Victims of house collapse count losses as they move on

Lilian Auma searches for valuables from the rubble of the four-storey building that collapsed on Saturday night. [Jonah Onyango, Standard]
The Metropolitan team on Tuesday bumped into Lilian Auma putting together the few items she had managed to salvage from the building that collapsed in Kariobangi South over the weekend. She is lucky to have found another house just a stone's throw away from the collapsed building.

The single mother of three was accompanied by her children, who could not go to school because their uniforms, books and shoes were all buried in the rubble. The three children are in Standard Five, Three and Pre-Unit.

Ms Auma managed to save only some bedding, clothes and utensils.

“When I heard that the building was about to collapse, the first thing I thought of were my children and I ran to rescue them. I could not take out much because we thought the building would come tumbling down at any time,” she said.

She is, however, worried about her children’s education because she must start afresh - getting new books, uniforms and shoes for them. At the back of her mind is how will they make up for the lost time.

“All that they had learned so far in school is lost. I do not know where to start now because there is no one to support us and my children need to get back to school."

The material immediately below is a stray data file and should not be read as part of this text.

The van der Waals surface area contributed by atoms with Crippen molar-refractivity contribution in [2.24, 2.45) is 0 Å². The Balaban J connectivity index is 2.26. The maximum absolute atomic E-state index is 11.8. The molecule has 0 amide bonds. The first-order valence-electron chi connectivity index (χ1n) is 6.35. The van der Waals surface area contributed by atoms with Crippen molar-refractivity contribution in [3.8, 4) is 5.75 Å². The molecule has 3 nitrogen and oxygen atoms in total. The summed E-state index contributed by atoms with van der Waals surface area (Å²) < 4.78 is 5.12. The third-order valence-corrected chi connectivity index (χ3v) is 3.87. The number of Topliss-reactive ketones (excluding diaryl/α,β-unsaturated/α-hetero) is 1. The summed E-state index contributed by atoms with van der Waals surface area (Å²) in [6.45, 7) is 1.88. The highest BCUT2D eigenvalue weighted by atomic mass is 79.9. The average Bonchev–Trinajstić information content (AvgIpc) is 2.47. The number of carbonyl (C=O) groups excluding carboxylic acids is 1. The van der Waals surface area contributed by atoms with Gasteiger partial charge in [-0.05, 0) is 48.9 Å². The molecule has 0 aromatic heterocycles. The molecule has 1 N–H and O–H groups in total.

Auma had lived in a one-bedroom flat in the building for two years.

Christine Bella, another victim who lived with her family in one of the houses, narrated how they found out about the cracks that led to the building's eventual collapse.

It was about 8.30pm on Friday night when she left the house to go to the shops. On the way, she was stopped by a vegetable vendor who lives in the next building who said she had noticed a lot of sand spilling onto their staircase although she was not sure which building it was coming from.

“By the time the vegetable vendor was telling me this, she already knew that the building had cracks, but we were not sure which building it was. We ignored it,” Ms Bella said.

When she returned home, there were people gathered in front of the building and she stopped to find out what was happening. She said a boy shone a torch between the buildings and they saw a lot of sand spilling from the building.

“It looked as if the building was separating from the other. That was when we started screaming and telling people to leave the building quickly,” she recalled.

She said that they tried rescuing the few things they could, especially bedding, utensils and clothes.

“Most of the things remained including valuables like ATM, NHIF and NSSF cards. We took only what we needed at the time.”

Bella and her family will be putting up in a neighbouring incomplete building for the next one week until they find a house they can move into.

By 12am, when the police arrived, everybody had vacated the building and they were barred from going back inside. At about 3.34am, the building collapsed.

Bella told Metropolitan that one of her neighbours, who was at work when the warning came, lost everything because he forgot his house keys at work as he rushed home to salvage his belongings.

Kariobangi Southhouse collapseLilian Auma